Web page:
Home Secretary holds on to her seat with reduced majority after recount
Amber Rudd kept Hastings and Rye by a mere 346 votes.
Home Secretary Amber Rudd narrowly retained her seat in Hastings and Rye with a slim 346 majority after early speculation she was poised to become the most senior Cabinet minister to lose out.
Ms Rudd, who saw her majority of more than 4,700 collapse, came ahead of Labour’s Peter Chowney by claiming 25,668 votes following one recount.
Amber Rudd arrives at the count in Hastings as a source says it is "50-50" over she will retain the seat. pic.twitter.com/rj3IONjbUF— Tom Pugh (@Tom_PughPA) June 9, 2017
Her marginal win came in the face of an alliance struck by the Green Party and Labour in the East Sussex resort in a bid to oust Ms Rudd.
The Greens, who gained nearly 2,000 votes in Hastings and Rye in 2015, agreed not to stand in the seaside seat in return for various pledges from Labour, including for electoral reform and to oppose fracking.
Turnout was 70.05%, up from 68% in 2015. Ms Rudd said: “I’m deeply honoured to have been re-elected for now a third time by the residents of Hastings and Rye.”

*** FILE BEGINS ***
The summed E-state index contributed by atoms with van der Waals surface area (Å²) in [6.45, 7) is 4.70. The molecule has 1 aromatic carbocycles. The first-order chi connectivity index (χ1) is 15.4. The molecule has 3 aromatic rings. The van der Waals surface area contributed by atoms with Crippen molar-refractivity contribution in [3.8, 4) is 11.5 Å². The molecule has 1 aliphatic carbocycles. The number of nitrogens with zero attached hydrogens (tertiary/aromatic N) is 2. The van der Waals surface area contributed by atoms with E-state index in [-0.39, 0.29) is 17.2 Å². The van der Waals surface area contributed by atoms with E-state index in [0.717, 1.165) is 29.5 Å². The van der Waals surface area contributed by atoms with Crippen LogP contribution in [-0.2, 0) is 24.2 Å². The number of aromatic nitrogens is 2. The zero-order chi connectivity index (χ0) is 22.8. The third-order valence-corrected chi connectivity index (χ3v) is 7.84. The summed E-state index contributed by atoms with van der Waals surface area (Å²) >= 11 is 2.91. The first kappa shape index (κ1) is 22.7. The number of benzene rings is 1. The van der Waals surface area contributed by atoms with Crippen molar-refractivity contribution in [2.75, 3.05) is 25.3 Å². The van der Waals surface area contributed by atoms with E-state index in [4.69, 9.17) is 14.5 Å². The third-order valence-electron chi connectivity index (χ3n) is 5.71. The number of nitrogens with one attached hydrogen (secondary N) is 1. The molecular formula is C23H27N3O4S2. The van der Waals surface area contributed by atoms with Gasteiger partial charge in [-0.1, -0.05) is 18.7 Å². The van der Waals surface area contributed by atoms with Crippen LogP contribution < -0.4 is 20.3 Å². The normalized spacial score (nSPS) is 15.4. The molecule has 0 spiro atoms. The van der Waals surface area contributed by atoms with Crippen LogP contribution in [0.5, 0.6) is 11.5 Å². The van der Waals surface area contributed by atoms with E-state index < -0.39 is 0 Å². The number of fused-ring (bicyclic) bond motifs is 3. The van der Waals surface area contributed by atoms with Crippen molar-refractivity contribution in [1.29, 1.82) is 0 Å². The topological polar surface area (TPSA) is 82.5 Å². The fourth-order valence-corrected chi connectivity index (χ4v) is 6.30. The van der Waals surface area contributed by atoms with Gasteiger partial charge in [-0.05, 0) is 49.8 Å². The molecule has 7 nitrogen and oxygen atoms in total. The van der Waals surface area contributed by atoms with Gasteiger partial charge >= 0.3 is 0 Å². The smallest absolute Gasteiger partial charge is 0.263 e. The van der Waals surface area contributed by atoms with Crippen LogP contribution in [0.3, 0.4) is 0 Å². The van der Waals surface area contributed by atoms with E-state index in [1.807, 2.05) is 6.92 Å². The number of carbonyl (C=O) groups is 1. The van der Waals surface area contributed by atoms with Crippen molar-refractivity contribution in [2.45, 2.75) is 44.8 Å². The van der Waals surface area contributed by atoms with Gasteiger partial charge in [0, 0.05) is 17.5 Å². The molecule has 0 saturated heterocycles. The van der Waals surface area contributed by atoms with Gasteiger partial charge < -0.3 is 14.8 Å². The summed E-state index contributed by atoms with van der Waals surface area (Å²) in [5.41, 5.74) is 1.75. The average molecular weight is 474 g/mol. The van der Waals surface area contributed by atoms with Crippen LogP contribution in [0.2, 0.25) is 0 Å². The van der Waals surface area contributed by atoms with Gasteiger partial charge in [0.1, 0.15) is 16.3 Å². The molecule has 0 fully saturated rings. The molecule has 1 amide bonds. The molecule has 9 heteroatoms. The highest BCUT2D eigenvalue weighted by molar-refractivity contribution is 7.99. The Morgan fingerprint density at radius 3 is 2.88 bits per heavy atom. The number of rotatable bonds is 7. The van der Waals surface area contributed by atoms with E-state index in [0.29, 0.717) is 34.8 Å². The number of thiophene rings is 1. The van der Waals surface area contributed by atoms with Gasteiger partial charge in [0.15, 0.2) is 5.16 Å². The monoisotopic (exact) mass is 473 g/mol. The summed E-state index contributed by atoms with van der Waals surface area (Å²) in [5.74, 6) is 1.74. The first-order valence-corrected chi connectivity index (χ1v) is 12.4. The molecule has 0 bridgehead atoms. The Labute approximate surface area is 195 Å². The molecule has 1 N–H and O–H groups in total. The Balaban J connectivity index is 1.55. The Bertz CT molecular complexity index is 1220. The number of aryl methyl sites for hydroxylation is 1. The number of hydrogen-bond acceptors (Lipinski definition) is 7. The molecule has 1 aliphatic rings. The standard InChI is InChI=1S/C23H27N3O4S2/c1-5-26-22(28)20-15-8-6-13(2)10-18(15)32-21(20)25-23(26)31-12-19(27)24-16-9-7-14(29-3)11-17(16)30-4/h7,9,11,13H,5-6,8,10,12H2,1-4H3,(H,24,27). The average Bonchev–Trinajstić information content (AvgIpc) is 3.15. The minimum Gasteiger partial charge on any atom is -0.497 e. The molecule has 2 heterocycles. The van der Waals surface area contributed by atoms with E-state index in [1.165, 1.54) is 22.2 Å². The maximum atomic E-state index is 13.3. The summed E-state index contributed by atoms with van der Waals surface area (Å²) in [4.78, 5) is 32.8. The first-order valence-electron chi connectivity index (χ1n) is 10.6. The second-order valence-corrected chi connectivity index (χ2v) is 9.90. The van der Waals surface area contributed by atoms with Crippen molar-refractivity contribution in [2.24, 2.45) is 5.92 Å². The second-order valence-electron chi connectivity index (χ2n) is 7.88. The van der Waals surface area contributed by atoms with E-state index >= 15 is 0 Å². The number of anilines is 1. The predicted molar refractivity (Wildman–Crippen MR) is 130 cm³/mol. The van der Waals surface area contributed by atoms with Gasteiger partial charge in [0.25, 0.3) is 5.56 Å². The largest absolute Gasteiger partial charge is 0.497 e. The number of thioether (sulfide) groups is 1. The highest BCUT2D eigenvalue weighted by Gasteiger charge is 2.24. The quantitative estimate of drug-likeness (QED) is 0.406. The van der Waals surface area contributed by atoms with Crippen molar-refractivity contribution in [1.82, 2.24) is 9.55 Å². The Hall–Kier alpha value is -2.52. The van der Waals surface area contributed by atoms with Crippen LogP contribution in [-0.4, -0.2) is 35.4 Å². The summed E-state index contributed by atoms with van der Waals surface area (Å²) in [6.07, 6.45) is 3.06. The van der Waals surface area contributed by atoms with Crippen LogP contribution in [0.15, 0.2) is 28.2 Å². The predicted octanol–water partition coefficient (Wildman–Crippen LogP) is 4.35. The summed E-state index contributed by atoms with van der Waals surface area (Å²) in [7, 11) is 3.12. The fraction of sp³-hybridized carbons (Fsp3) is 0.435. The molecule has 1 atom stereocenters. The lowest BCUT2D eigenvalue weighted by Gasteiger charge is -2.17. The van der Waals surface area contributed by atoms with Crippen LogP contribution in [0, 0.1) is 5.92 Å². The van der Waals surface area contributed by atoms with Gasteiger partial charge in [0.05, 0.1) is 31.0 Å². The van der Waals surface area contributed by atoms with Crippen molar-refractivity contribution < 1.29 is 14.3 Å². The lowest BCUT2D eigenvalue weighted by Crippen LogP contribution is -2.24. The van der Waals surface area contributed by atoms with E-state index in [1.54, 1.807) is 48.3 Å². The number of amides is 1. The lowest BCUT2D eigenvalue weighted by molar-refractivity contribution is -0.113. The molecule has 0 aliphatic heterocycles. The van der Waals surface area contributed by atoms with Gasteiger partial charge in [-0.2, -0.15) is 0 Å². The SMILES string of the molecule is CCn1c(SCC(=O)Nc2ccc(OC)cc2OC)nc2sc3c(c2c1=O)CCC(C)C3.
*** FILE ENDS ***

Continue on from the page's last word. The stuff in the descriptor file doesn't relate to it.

The former investment banker, venture capitalist and financial journalist took the seat from Labour in 2010, and has enjoyed a rapid rise through the ranks, culminating in her taking the key role of running Britain’s counter-terrorism efforts, police forces and immigration policies.
She was one of the few senior Conservatives to play a high-profile role in the campaign, standing in for Theresa May in the leadership debates.
Ms Rudd proved to be a capable replacement for the Prime Minister, who was criticised for failing to take part.
In recent days, as the election was overshadowed by the Manchester and London terror attacks, Ms Rudd was called on to defend the Tories’ record on policing.
She rejected suggestions after the London Bridge attack that a 20,000 fall in the number of police officers had made the UK more vulnerable to terrorism.